• Draw conclusions about the population based on sample statistics
    • Therefore, always possible that any finding is due to sampling error
    • Are the findings regarding our hypothesis “real” or due to sampling error?
      • Is there a “statistically significant” finding?
      • Therefore, also referred to as “significance testing”
      • Note similarity to estimation (candidate example)!
research vs null hypotheses
Research vs. Null hypotheses
  • Research hypothesis
    • H1
    • Typically predicts relationships or “differences”
  • Null hypothesis
    • Ho
    • Predicts “no relationship” or “no difference”
    • Can usually create by inserting “not” into a correctly worded research hypothesis
  • In Science, we test the null hypothesis!
    • Assuming there really is “no difference” in the population, what are the odds of obtaining our particular sample finding?
directional vs nondirectional hypotheses
  • Non-directional research hypothesis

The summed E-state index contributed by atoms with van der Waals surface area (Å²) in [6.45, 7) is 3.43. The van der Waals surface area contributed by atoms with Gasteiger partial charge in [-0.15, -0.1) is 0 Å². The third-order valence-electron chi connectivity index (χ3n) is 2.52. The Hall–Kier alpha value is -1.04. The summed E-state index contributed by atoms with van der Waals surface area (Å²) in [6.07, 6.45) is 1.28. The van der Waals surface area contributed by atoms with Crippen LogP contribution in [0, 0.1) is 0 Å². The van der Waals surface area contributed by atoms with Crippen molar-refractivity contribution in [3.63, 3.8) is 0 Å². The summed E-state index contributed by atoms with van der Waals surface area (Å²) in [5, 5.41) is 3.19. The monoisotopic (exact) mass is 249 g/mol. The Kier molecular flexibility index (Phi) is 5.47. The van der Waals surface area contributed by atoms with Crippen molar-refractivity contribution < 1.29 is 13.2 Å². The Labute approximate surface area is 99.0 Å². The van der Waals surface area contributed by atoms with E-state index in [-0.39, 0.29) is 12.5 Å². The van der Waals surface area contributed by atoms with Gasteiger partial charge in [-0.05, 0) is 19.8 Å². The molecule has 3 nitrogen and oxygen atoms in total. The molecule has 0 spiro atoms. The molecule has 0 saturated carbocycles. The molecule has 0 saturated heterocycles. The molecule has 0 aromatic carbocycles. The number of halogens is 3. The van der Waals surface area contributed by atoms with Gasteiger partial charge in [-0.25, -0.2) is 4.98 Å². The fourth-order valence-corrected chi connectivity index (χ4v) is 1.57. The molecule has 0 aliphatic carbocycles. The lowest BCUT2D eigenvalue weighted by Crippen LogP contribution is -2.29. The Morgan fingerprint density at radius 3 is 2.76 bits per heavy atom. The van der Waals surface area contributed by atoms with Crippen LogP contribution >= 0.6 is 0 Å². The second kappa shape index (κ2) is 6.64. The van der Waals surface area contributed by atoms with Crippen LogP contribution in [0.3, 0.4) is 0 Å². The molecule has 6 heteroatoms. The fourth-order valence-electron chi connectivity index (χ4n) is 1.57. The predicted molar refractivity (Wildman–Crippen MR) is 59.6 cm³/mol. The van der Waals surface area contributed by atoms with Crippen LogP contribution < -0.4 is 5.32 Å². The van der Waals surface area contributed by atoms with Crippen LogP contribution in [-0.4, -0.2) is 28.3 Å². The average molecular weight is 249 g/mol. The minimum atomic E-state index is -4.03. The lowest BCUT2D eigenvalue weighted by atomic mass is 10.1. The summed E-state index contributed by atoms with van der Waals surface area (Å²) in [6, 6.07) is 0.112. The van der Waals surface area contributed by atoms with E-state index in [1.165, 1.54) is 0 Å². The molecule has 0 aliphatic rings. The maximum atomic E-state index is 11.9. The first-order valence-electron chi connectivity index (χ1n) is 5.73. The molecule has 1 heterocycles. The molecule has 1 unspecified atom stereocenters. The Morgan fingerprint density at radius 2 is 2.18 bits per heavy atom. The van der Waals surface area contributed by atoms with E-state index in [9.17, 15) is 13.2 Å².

• “There was an effect”
    • “There is a difference”
  • Directional research hypothesis
    • Specifies the direction of the difference (greater or smaller) from the Ho
testing a hypothesis 101
Testing a hypothesis 101
  • State the null & research hypotheses
  • Set the criteria for a decision
    • Alpha, critical regions for particular test statistic
  • Compute a “test statistic”
    • A measure of how different finding is from what is expected under the null hypothesis
  • Make a decision
    • REJECT OR FAIL TO REJECT the null hypothesis
      • We cannot “prove” the null hypothesis (always some non-zero chance we are incorrect)
single sample hypothesis testing
Single Sample Hypothesis Testing
  • For situations where:
    • There is a single sample and population
    • Level of measurement of D.V. is interval-ratio
    • There is are known population values (μ and σ) of the variable to which we compare the mean of the sample
      • Rare, but not unheard of (ACT or IQ scores, census data, etc.)
setting the criteria for a decision